A key reason for initially creating the Vanuatu Project Management Unit (VPMU) in 2011 was due to the obvious limitations within the government apparatus, and the experience from the successful completion of the Efate Ring Road under Millennium Challenge Account (MCA) had obviously set the benchmark for project management and implementation.
Since then, VPMU has remained one of the main implementing agencies of the Government under the Prime Minister’s Office (PMO), managing large donor-funded infrastructure projects with a threshold of over a billion vatu, as stipulated by the VPMU Charter and from time to time, approved by the Council of Ministers (COM).
Notwithstanding its experience, there have been doubts over VPMU’s roles and capacity to deliver on large infrastructure projects as a key implementing agency of the Government. Suffice to say, there are Government departments and Ministries also keen on getting into project management and implementation of development projects. Some Government Departments have either proceeded, or are in the process of establishing their own Project Management Unit (PMU). The wisdom behind reinventing the wheels, so to speak, is highly debatable and often it appears Government Ministries risk spreading their resources too thinly, which could seriously compromise their core functions in service delivery.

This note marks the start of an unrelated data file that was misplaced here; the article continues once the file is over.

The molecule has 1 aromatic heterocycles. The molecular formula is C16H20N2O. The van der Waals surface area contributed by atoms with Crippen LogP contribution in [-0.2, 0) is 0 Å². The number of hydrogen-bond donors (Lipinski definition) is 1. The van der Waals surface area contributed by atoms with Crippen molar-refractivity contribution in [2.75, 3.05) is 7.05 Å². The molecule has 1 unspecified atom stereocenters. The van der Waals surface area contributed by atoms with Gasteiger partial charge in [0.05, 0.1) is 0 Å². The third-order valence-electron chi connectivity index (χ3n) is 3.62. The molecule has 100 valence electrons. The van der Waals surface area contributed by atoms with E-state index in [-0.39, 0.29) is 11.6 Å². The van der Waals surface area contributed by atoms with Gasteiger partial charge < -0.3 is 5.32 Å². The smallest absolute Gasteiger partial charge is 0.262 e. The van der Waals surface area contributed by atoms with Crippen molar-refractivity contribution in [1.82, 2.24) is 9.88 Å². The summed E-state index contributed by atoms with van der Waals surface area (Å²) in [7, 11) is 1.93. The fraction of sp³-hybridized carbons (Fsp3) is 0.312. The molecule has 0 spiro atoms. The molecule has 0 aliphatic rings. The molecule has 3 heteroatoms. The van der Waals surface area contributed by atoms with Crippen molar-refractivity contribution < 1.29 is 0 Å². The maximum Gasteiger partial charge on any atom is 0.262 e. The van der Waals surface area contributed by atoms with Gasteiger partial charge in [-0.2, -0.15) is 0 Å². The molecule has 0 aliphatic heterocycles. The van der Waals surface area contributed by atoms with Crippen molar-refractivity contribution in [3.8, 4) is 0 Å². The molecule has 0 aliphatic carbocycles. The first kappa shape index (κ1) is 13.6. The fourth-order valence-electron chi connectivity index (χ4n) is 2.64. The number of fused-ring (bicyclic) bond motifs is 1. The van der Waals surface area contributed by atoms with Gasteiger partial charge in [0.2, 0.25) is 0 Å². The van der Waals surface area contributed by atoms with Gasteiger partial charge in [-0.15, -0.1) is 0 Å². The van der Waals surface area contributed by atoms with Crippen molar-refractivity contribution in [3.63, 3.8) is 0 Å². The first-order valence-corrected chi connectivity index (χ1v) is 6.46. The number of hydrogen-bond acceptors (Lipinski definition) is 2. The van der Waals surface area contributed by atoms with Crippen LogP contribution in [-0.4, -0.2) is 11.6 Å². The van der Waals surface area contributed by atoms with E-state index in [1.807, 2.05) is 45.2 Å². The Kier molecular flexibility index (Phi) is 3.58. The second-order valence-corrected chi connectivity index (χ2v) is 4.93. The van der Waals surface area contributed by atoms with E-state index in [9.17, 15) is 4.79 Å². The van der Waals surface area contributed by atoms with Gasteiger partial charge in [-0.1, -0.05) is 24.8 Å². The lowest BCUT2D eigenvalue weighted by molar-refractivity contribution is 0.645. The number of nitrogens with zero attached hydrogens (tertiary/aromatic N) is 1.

In our experience, we have encountered a lot of challenges managing government projects. We admit that there are significant risks that require Vanuatu, as a country to work harder to mitigate and work out the best solutions so that Vanuatu can derive the best possible outcomes. The greatest challenge has been Vanuatu’s lack of local capacity needed for effective project management and procurement. Our shortcomings come from all fronts: engineering, finance, environment and social safeguards, monitoring and evaluation, procurement, contract management and negotiation. Unless these technical skill sets are addressed by an effective human resource plan, Vanuatu cannot maximise the full benefits of donor-funded projects.
The VPMU experience has been that of a quasi-government entity – often reverted to when Government projects run into major difficulties and/or needed to be rescued. Such has been the experience with the Vanuatu Tourism Infrastructure Project (VTIP), Port Vila Urban Development Project (PVUDP), Vanuatu Inter-Island Shipping Support Project (VISSP) and more recently, the Hall of Justice Project (HoJ).
It should not be the case if VPMU, as an implementing agency was better resourced and structured. Infrastructure projects that get properly implemented are a great booster of the national economy and contribute significantly to GDP growth.
As the country moves forward, it is important to take time to reflect on these and where we, as a country intend to be 20 years from now. We believe much more could be done with better planning and resourcing.
On behalf of the team, may I take this opportunity to thank everyone for their support and patience especially in the wake of the global pandemic. Our deep appreciation to everyone – from the Steering Committee (SC) to the donors (without whom Vanuatu may not be where it is today) and the many stakeholders which we cannot name individually.
We look forward to all your continuing support into the future.